Chilliwack is nearing the end of what has to be the most compelling, contentious, interesting and divisive municipal election in decades.
At city hall we have two sitting city councillors running for mayor against a three-time incumbent who has never faced a serious challenger in the past. There are 14 candidates running for city council to fill six seats, and three of these winners (at least) will be new faces because of the retirement of Chuck Stam and the two running for mayor.
Then there is the school board race, which has been as divisive as any ever as the SOGI 123 teaching resource is debated.
So how many people will vote? Traditionally municipal voter turnout has the lowest numbers compared to provincial or federal elections. And Chilliwack’s has been particularly low.
In the last municipal election of 58,213 eligible voters in Chilliwack, 14,883 cast ballots, or 25.6 per cent. In 2008, out of 51912 eligible a similarly low 12,633 voted or 24.3 per cent.
In both those elections in 2014 and 2008, Sharon Gaetz won the mayor’s seat, but she did so handily against relative unknowns. In the 2011 election, Gaetz was acclaimed to the top job and the lack of a mayoral race was seen at the polls. Out of 58,213 eligible voters, just 9,343 or 16 per cent voted.
University of the Fraser Valley (UFV) political scientist professor Hamish Telford says low municipal voter turnout has a couple of causes.
“We do see a hierarchy,” Telford said this week. “So voter turnout is highest for federal, next for provincial and municipal at the bottom. And I think it’s a combination of perceived importance as well as media coverage.”
During a federal election campaign, the major parties can spend considerable dollars on television advertising, and the issues receive broad coverage in regional and national news.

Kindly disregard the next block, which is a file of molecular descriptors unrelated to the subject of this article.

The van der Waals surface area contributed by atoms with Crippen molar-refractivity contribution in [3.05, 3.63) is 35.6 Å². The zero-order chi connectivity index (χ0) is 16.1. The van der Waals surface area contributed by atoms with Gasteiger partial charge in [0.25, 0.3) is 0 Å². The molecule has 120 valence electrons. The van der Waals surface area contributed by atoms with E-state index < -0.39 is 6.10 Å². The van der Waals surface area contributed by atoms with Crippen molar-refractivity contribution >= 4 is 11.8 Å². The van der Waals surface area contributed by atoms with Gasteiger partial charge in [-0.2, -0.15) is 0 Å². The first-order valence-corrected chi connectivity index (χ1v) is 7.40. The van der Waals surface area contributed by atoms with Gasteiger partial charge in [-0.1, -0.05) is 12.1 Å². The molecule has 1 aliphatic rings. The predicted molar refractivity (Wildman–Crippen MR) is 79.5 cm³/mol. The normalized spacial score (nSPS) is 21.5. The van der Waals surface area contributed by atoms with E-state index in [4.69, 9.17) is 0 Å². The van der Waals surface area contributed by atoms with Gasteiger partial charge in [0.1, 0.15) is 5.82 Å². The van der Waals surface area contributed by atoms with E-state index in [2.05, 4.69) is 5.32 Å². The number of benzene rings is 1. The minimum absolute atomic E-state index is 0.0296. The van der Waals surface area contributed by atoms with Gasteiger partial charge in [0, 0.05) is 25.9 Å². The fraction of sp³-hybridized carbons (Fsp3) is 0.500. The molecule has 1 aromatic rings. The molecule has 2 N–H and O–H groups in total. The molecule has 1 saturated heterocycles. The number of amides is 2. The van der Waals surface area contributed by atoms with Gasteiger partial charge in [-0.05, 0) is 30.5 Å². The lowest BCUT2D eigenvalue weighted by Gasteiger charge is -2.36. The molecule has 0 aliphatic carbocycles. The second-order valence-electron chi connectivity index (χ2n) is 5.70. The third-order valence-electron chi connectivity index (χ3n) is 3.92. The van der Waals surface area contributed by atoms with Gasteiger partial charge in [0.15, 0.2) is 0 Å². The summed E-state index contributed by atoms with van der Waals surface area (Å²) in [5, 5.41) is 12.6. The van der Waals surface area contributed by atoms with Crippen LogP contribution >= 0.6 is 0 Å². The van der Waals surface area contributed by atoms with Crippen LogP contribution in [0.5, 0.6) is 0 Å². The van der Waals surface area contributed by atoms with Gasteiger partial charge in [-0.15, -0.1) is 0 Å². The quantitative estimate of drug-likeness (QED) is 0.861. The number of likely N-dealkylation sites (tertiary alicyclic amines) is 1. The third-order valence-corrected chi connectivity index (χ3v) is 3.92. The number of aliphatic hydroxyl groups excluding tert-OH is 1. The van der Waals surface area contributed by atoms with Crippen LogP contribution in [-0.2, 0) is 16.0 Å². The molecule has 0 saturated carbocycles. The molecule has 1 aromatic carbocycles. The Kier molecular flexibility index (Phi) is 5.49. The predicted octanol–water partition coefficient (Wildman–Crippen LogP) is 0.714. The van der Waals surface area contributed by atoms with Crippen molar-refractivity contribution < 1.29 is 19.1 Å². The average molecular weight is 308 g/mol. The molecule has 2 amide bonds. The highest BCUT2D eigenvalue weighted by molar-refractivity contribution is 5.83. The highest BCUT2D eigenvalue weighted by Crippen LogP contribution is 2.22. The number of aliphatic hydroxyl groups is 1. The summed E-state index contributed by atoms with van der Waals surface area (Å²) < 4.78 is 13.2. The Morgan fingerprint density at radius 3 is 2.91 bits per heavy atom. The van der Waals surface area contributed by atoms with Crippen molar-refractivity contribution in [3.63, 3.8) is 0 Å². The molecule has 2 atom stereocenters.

For a municipal election in Chilliwack, it’s The Progress and that’s about it.
”When people turn on their local supper hour news, if there is municipal coverage it’s Vancouver, Burnaby, Surrey and it doesn’t get out to the valley at all.”
And despite the fact that municipal governance is the level that most affects people’s lives on a day-to-day basis, there is a perception that it’s not as important as provincial or federal politics, Telford said.
There is also the party affiliations so for people who are barely paying attention, they still generally know they prefer Conservative, Liberal, NDP or Green, even if they don’t know candidates.
Municipally, that’s just not there and it takes research to find out how the candidates for city council and school board differ.
“The electoral system we have for local governments is not conducive to voter awareness,” said Telford, who lives in Abbotsford. “I spent my morning trying to figure out who these people are running for school trustee. If we had a ward system where we elected a councillor and a trustee to represent a particular ward of the city, it would make searching this much easier.”
Telford said in smaller communities, a lot of who people vote for comes down to personal connections.
“[Chilliwack school board incumbent] Dan Coulter was one of my former students,” he said. “If I was voting in Chilliwack,I’d probably vote for him.”
Telford added that a ward system might encourage more people to run, and might foster engagement beyond the election.
“If you have a problem with garbage pickup in your neighbourhood, you call the councillor of your ward.”
Given all that’s going on in the Chilliwack municipal election, it’s expected the voter turnout will be much higher than the typical 25 per cent.
Time will tell as election day is Saturday, Oct. 20, polls are open from 8 a.m. to 8 p.m.